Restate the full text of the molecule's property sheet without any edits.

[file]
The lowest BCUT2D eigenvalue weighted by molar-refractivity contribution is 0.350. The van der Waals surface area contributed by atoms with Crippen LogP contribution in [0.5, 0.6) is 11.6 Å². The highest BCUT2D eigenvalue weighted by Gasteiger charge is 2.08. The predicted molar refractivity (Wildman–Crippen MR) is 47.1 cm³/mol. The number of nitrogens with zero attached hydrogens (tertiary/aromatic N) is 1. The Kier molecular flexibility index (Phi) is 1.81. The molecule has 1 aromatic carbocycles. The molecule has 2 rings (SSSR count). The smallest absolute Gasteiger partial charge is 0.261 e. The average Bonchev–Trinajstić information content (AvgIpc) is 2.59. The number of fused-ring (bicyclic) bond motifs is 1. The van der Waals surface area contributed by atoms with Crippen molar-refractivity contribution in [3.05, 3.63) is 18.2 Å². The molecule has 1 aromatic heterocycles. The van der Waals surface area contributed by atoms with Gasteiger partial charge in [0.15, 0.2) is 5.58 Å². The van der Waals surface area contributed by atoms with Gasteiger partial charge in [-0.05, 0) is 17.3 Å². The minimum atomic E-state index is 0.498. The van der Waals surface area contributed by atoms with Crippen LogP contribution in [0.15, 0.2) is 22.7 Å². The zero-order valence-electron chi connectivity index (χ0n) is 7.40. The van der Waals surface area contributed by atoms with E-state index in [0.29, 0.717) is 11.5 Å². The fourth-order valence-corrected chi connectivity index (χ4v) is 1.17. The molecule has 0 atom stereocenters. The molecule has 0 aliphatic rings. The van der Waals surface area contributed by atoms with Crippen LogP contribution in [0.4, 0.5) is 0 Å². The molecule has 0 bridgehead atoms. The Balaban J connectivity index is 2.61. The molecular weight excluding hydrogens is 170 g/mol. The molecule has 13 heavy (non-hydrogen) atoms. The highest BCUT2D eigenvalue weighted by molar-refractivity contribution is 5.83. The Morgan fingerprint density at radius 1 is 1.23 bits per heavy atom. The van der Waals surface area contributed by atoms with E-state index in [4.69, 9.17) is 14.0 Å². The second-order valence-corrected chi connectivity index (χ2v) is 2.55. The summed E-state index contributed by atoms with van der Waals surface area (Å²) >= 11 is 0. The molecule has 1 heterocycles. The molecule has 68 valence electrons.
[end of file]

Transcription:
The lowest BCUT2D eigenvalue weighted by molar-refractivity contribution is 0.350. The van der Waals surface area contributed by atoms with Crippen LogP contribution in [0.5, 0.6) is 11.6 Å². The highest BCUT2D eigenvalue weighted by Gasteiger charge is 2.08. The predicted molar refractivity (Wildman–Crippen MR) is 47.1 cm³/mol. The number of nitrogens with zero attached hydrogens (tertiary/aromatic N) is 1. The Kier molecular flexibility index (Phi) is 1.81. The molecule has 1 aromatic carbocycles. The molecule has 2 rings (SSSR count). The smallest absolute Gasteiger partial charge is 0.261 e. The average Bonchev–Trinajstić information content (AvgIpc) is 2.59. The number of fused-ring (bicyclic) bond motifs is 1. The van der Waals surface area contributed by atoms with Crippen molar-refractivity contribution in [3.05, 3.63) is 18.2 Å². The molecule has 1 aromatic heterocycles. The van der Waals surface area contributed by atoms with Gasteiger partial charge in [0.15, 0.2) is 5.58 Å². The van der Waals surface area contributed by atoms with Gasteiger partial charge in [-0.05, 0) is 17.3 Å². The minimum atomic E-state index is 0.498. The van der Waals surface area contributed by atoms with Crippen LogP contribution in [0.15, 0.2) is 22.7 Å². The zero-order valence-electron chi connectivity index (χ0n) is 7.40. The van der Waals surface area contributed by atoms with E-state index in [0.29, 0.717) is 11.5 Å². The fourth-order valence-corrected chi connectivity index (χ4v) is 1.17. The molecule has 0 atom stereocenters. The molecule has 0 aliphatic rings. The van der Waals surface area contributed by atoms with Crippen LogP contribution in [0.4, 0.5) is 0 Å². The molecule has 0 bridgehead atoms. The Balaban J connectivity index is 2.61. The molecular weight excluding hydrogens is 170 g/mol. The molecule has 13 heavy (non-hydrogen) atoms. The highest BCUT2D eigenvalue weighted by molar-refractivity contribution is 5.83. The Morgan fingerprint density at radius 1 is 1.23 bits per heavy atom. The van der Waals surface area contributed by atoms with E-state index in [4.69, 9.17) is 14.0 Å². The second-order valence-corrected chi connectivity index (χ2v) is 2.55. The summed E-state index contributed by atoms with van der Waals surface area (Å²) >= 11 is 0. The molecule has 1 heterocycles. The molecule has 68 valence electrons.